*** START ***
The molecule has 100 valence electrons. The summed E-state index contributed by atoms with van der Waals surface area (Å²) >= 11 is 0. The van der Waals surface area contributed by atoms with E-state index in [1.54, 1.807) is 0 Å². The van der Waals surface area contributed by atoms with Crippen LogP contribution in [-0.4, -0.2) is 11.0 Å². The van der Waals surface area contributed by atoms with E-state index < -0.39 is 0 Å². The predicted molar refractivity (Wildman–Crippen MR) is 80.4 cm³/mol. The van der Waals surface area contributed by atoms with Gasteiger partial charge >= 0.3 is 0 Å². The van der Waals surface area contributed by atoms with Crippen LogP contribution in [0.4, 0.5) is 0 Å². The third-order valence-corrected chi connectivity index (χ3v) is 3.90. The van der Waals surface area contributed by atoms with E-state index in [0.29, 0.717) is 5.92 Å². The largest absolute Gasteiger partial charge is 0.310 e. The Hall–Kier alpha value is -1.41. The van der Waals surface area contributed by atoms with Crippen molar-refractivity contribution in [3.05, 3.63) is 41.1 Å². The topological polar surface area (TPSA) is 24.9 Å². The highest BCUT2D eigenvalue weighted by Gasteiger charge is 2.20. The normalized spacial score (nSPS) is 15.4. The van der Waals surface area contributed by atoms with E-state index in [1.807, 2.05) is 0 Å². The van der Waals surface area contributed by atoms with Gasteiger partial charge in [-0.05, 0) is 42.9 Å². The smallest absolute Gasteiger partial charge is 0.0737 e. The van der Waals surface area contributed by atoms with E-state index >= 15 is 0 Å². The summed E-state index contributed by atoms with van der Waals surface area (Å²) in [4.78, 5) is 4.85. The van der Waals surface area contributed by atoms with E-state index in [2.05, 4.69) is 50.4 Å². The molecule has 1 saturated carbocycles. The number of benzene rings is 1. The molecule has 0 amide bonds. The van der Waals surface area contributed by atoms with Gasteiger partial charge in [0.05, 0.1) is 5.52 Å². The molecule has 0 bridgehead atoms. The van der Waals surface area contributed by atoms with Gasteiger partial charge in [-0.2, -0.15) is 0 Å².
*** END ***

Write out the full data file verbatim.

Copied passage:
The molecule has 100 valence electrons. The summed E-state index contributed by atoms with van der Waals surface area (Å²) >= 11 is 0. The van der Waals surface area contributed by atoms with E-state index in [1.54, 1.807) is 0 Å². The van der Waals surface area contributed by atoms with Crippen LogP contribution in [-0.4, -0.2) is 11.0 Å². The van der Waals surface area contributed by atoms with E-state index < -0.39 is 0 Å². The predicted molar refractivity (Wildman–Crippen MR) is 80.4 cm³/mol. The van der Waals surface area contributed by atoms with Gasteiger partial charge >= 0.3 is 0 Å². The van der Waals surface area contributed by atoms with Crippen LogP contribution in [0.4, 0.5) is 0 Å². The third-order valence-corrected chi connectivity index (χ3v) is 3.90. The van der Waals surface area contributed by atoms with E-state index in [0.29, 0.717) is 5.92 Å². The largest absolute Gasteiger partial charge is 0.310 e. The Hall–Kier alpha value is -1.41. The van der Waals surface area contributed by atoms with Crippen molar-refractivity contribution in [3.05, 3.63) is 41.1 Å². The topological polar surface area (TPSA) is 24.9 Å². The highest BCUT2D eigenvalue weighted by Gasteiger charge is 2.20. The normalized spacial score (nSPS) is 15.4. The van der Waals surface area contributed by atoms with E-state index in [1.807, 2.05) is 0 Å². The van der Waals surface area contributed by atoms with Gasteiger partial charge in [-0.05, 0) is 42.9 Å². The smallest absolute Gasteiger partial charge is 0.0737 e. The van der Waals surface area contributed by atoms with E-state index >= 15 is 0 Å². The summed E-state index contributed by atoms with van der Waals surface area (Å²) in [4.78, 5) is 4.85. The van der Waals surface area contributed by atoms with E-state index in [2.05, 4.69) is 50.4 Å². The molecule has 1 saturated carbocycles. The number of benzene rings is 1. The molecule has 0 amide bonds. The van der Waals surface area contributed by atoms with Gasteiger partial charge in [0.05, 0.1) is 5.52 Å². The molecule has 0 bridgehead atoms. The van der Waals surface area contributed by atoms with Gasteiger partial charge in [-0.2, -0.15) is 0 Å².